World's First Facial Transplant Generates Guarded Excitement

U.S. doctors said it was exciting to know that a partial face transplant had been completed in France, but cautioned against moving too quickly on offering the controversial and complex surgery.

French doctors said today that they had grafted a nose, lips and chin onto a 38-year-old woman disfigured by a dog bite, according to The Associated Press. The doctors involved in the surgery would not give any other information, but are holding a news conference on Friday to discuss the details.

Partial face transplant surgery involves taking full facial tissue from a living but brain-dead "beating-heart donor" and transplanting it to the patient. This technology has been available for years in the U.S., but development has been slowed by the ethical questions it raises, such as disfiguring the brain-dead donor.

Also, the AP reported that doctors did not try normal reconstructive surgery first on the woman, violating the advice of a French government ethics panel, a surgeon familiar with the case said Thursday.

Doctors have wondered whether transplants should be given to people who aren't at immediate risk of dying from their illness or injury -- as is often the case for patients who undergo hand transplants and pancreatic transplants -- because the drugs needed after surgery, known as immunosupressants, are extremely powerful and can cause numerous and sometimes life-threatening side effects.

"Where do you put a face transplant in that spectrum of things? It clearly falls into the non-lifesaving category, but would a person who doesn't have lips or a nose or any facial features from a burn be better off with a transplant than the way they are?" said Dr. Bruce Cunningham, director of the Division of Plastic and Reconstructive Surgery at the University of Minnesota and president of the American Society of Plastic Surgeons. "A lot of people would say that's a significant improvement."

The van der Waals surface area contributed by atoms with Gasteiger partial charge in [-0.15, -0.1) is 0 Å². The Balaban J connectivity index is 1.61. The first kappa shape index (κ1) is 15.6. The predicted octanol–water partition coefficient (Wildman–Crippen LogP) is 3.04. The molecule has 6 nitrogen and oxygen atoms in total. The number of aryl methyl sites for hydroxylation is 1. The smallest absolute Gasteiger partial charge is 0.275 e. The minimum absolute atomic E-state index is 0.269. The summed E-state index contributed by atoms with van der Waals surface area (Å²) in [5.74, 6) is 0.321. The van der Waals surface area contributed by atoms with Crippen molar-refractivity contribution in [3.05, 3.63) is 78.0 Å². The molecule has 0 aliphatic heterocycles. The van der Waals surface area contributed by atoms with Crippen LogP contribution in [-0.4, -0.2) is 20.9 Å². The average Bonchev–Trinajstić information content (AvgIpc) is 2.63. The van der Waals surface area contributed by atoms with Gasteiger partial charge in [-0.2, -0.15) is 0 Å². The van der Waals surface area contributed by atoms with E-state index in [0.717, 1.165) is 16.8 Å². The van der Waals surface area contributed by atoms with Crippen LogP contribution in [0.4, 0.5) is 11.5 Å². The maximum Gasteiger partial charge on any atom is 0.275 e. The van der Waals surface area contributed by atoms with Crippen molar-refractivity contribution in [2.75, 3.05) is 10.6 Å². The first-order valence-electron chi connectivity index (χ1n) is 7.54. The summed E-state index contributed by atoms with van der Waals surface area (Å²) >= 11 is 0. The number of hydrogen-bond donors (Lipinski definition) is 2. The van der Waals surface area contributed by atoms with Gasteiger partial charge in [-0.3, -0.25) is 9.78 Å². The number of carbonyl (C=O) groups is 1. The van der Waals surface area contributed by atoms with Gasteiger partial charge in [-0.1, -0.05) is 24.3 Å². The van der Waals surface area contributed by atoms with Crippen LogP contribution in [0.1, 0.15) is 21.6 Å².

What needs to be done, Cunningham said, is a series of facial transplants on patients who will be closely followed and cared for by a single, highly reputable medical center. Doing so would allow the center to track the benefits and limitations of such a surgery.

This is most likely to happen at the Cleveland Clinic, which has been trying to organize a facial transplant clinic. The clinic staff released a statement today about the French surgery saying they are committed to offering the procedure one day, but would offer it only for "patients who have exhausted all other means of conventional medical treatment."

John Barker, director of plastic surgery at University of Louisville, which also has been researching the procedure, said in a statement that the treatment could offer disfigured people a "new and potentially better option."

"This is an exciting development, and we will be following the outcome closely for the medical, psychological and ethical information that may be gained," he said.

Currently, a disfigured patient is treated using tissue from the patient's own face, or, if the damage is large and severe, tissue from elsewhere on the body, said Dr. Ian Jackson, director of the Providence Institute for Craniofacial and Reconstructive Surgery in Southfield, Mich.

However, the first option leaves more scarring and the second option often leaves discoloration.

Another option is skin grafting, a technique that simply replaces the skin and not the underlying muscle and connective tissue. But it usually creates a "quilt-like" facial appearance, with patchy areas and skin tightening.

With a donated facial transplant, however, the patient's face would look closer to a normal face, as long as the blood flow remains healthy. What remains to be discovered is whether full facial expression and skin sensation will be re-established. Also, as with most organ transplants, immunosupressant drugs are needed to prevent rejection.

But the medical technicalities aren't the biggest issue. A "beating-heart" donor is needed because muscle tissue can't be transplanted unless taken directly from a patient with bloodflow. But all organs are in short supply, with far more people needing organs than available.

"This is very exciting, but we have a lot to think about before we go full speed ahead with this," Jackson said.